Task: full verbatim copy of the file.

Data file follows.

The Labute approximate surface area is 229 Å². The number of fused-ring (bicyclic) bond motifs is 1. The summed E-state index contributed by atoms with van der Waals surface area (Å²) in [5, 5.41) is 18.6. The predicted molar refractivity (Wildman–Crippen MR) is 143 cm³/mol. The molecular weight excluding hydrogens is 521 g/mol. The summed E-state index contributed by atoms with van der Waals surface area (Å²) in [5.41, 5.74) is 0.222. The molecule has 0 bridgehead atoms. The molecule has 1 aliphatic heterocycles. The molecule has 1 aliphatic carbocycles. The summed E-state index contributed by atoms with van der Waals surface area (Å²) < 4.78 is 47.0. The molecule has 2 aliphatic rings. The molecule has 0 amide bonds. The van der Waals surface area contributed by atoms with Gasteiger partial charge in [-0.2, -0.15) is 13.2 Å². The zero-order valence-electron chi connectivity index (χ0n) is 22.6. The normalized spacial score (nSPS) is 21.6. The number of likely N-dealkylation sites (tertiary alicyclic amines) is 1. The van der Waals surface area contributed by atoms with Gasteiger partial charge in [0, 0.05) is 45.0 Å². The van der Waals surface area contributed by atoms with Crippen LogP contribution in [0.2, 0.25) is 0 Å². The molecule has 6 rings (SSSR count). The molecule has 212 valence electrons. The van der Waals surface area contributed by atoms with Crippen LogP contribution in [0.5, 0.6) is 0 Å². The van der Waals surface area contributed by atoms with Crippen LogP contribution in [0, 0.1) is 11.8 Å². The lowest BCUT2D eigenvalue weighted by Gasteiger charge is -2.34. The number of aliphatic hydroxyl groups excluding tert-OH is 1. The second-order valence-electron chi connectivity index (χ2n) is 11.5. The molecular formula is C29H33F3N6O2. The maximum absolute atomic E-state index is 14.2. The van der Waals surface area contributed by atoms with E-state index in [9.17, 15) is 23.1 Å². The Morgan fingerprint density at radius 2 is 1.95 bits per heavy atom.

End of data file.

The Labute approximate surface area is 229 Å². The number of fused-ring (bicyclic) bond motifs is 1. The summed E-state index contributed by atoms with van der Waals surface area (Å²) in [5, 5.41) is 18.6. The predicted molar refractivity (Wildman–Crippen MR) is 143 cm³/mol. The molecular weight excluding hydrogens is 521 g/mol. The summed E-state index contributed by atoms with van der Waals surface area (Å²) in [5.41, 5.74) is 0.222. The molecule has 0 bridgehead atoms. The molecule has 1 aliphatic heterocycles. The molecule has 1 aliphatic carbocycles. The summed E-state index contributed by atoms with van der Waals surface area (Å²) < 4.78 is 47.0. The molecule has 2 aliphatic rings. The molecule has 0 amide bonds. The van der Waals surface area contributed by atoms with Gasteiger partial charge in [-0.2, -0.15) is 13.2 Å². The zero-order valence-electron chi connectivity index (χ0n) is 22.6. The normalized spacial score (nSPS) is 21.6. The number of likely N-dealkylation sites (tertiary alicyclic amines) is 1. The van der Waals surface area contributed by atoms with Gasteiger partial charge in [0, 0.05) is 45.0 Å². The van der Waals surface area contributed by atoms with Crippen LogP contribution in [0.2, 0.25) is 0 Å². The molecule has 6 rings (SSSR count). The molecule has 212 valence electrons. The van der Waals surface area contributed by atoms with Crippen LogP contribution in [0.5, 0.6) is 0 Å². The van der Waals surface area contributed by atoms with Crippen LogP contribution in [0, 0.1) is 11.8 Å². The lowest BCUT2D eigenvalue weighted by Gasteiger charge is -2.34. The number of aliphatic hydroxyl groups excluding tert-OH is 1. The second-order valence-electron chi connectivity index (χ2n) is 11.5. The molecular formula is C29H33F3N6O2. The maximum absolute atomic E-state index is 14.2. The van der Waals surface area contributed by atoms with E-state index in [9.17, 15) is 23.1 Å². The Morgan fingerprint density at radius 2 is 1.95 bits per heavy atom.